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Browse the 1966 Encyclopaedia of New Zealand
Graphic: An Encyclopaedia of New Zealand 1966.


This information was published in 1966 in An Encyclopaedia of New Zealand, edited by A. H. McLintock. It has not been corrected and will not be updated.

Up-to-date information can be found elsewhere in Te Ara.


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This, the best known of the New Zealand song birds, is a member of the honeyeater family and has been famous since the days of Captain Cook's first visit to this country for its chiming notes, uttered – especially in chorus – just after dawn.

Abundant in the early days of settlement, bell-birds became unaccountably scarce during the latter part of the nineteenth century and for a time seemed, with a number of other species, to be in danger of extinction. A recovery, however, was made and bellbirds are now common again over a large part of the country, except in Northland. On some of the off-shore islands, such as Little Barrier, Hen Island, and the Three Kings, they are probably as numerous as in former times. Though predominantly birds of native forest and scrub, bell-birds are by no means unknown to parks and gardens or where nectar-bearing exotic vegetation is found.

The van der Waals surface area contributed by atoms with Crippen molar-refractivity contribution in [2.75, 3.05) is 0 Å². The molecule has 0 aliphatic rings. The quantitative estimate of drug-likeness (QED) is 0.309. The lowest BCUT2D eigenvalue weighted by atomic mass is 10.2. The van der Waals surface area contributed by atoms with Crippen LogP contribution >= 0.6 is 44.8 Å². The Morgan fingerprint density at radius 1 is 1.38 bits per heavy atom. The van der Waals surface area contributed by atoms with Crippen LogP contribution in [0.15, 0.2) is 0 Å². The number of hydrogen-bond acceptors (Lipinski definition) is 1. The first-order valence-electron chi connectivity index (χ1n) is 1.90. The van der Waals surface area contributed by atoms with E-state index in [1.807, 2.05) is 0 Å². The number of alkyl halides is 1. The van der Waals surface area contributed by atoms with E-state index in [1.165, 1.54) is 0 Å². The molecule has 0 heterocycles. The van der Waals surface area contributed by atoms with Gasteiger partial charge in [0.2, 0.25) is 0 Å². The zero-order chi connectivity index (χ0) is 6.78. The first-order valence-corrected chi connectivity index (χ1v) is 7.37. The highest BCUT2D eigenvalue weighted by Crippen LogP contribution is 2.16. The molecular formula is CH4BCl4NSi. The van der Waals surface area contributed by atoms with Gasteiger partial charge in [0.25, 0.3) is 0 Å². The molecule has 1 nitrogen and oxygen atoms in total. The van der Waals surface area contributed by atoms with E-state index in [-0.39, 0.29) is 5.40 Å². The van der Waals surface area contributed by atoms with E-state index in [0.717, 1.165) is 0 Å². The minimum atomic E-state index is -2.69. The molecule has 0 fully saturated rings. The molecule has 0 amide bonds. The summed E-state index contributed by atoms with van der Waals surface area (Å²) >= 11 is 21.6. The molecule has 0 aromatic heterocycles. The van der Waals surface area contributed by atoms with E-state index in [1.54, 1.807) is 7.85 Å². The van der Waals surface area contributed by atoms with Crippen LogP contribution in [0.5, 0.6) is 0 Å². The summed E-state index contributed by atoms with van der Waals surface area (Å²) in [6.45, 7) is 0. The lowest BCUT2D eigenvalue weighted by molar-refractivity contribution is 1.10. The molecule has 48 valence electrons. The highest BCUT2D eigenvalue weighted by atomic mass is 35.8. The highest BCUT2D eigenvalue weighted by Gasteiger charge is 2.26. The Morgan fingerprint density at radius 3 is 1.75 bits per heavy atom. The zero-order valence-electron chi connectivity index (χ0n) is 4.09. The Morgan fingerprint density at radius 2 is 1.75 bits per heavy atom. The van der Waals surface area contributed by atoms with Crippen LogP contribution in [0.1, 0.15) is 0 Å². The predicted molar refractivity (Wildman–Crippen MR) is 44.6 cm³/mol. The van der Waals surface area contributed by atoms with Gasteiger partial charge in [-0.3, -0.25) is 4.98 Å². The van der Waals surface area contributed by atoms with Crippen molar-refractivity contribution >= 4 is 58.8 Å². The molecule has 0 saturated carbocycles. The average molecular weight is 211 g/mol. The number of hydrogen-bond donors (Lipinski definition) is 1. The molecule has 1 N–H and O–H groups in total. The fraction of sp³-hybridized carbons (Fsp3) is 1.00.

Their plumage is predominantly olive green. Males are brighter than females and have a deep purple sheen about the head and neck. Females have a white streak curving from the base of the bill to below the eye. There are three subspecies separable on grounds of minor differences in size and plumage: the Chatham Islands race, presumed extinct since about 1906; the Three Kings race; and, finally, that occupying the three main islands of New Zealand and their off-shore islets.

Food and nesting habits are fairly similar to those of the tui and this similarity even extends to the colour of eggs, clutch size, and incubation period. Breeding occurs from September to January and two broods may be reared during this time. The phenomenon of local “dialect” in song is clearly exhibited by bellbirds and there are seasonal and sexual differences in song as well. The alarm note of “tink, tink, tink” bears some resemblance to that of the introduced European blackbird.

Common Maori names for the species are korimako or makomako. The scientific name is Anthornis melanura.

by Gordon Roy Williams, B.SC.(HONS.)(SYDNEY), Lecturer in Agricultural Zoology, Lincoln Agricultural College.


Gordon Roy Williams, B.SC.(HONS.)(SYDNEY), Lecturer in Agricultural Zoology, Lincoln Agricultural College.